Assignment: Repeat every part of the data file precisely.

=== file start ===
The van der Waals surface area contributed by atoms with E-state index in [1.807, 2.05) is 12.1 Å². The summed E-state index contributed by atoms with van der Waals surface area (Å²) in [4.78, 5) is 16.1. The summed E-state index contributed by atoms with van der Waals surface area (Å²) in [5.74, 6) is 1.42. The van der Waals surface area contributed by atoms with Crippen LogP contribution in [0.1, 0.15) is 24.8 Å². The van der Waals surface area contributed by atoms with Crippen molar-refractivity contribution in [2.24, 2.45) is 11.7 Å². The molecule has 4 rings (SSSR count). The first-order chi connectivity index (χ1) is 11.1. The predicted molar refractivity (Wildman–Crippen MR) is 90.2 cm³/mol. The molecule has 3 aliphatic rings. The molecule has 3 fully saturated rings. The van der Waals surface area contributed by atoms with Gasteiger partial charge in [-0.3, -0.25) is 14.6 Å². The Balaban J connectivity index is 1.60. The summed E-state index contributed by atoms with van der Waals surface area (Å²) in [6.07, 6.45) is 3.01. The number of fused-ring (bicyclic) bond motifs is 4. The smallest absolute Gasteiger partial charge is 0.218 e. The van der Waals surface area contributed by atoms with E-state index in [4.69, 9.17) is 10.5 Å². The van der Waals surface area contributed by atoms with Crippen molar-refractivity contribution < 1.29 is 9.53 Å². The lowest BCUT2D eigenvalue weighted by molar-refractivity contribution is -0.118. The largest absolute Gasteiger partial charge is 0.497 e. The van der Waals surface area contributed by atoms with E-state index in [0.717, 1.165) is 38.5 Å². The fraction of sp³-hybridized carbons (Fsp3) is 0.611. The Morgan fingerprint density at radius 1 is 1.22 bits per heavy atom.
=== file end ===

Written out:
The van der Waals surface area contributed by atoms with E-state index in [1.807, 2.05) is 12.1 Å². The summed E-state index contributed by atoms with van der Waals surface area (Å²) in [4.78, 5) is 16.1. The summed E-state index contributed by atoms with van der Waals surface area (Å²) in [5.74, 6) is 1.42. The van der Waals surface area contributed by atoms with Crippen LogP contribution in [0.1, 0.15) is 24.8 Å². The van der Waals surface area contributed by atoms with Crippen molar-refractivity contribution in [2.24, 2.45) is 11.7 Å². The molecule has 4 rings (SSSR count). The first-order chi connectivity index (χ1) is 11.1. The predicted molar refractivity (Wildman–Crippen MR) is 90.2 cm³/mol. The molecule has 3 aliphatic rings. The molecule has 3 fully saturated rings. The van der Waals surface area contributed by atoms with Gasteiger partial charge in [-0.3, -0.25) is 14.6 Å². The Balaban J connectivity index is 1.60. The summed E-state index contributed by atoms with van der Waals surface area (Å²) in [6.07, 6.45) is 3.01. The number of fused-ring (bicyclic) bond motifs is 4. The smallest absolute Gasteiger partial charge is 0.218 e. The van der Waals surface area contributed by atoms with E-state index in [4.69, 9.17) is 10.5 Å². The van der Waals surface area contributed by atoms with Crippen molar-refractivity contribution < 1.29 is 9.53 Å². The lowest BCUT2D eigenvalue weighted by molar-refractivity contribution is -0.118. The largest absolute Gasteiger partial charge is 0.497 e. The van der Waals surface area contributed by atoms with E-state index in [0.717, 1.165) is 38.5 Å². The fraction of sp³-hybridized carbons (Fsp3) is 0.611. The Morgan fingerprint density at radius 1 is 1.22 bits per heavy atom.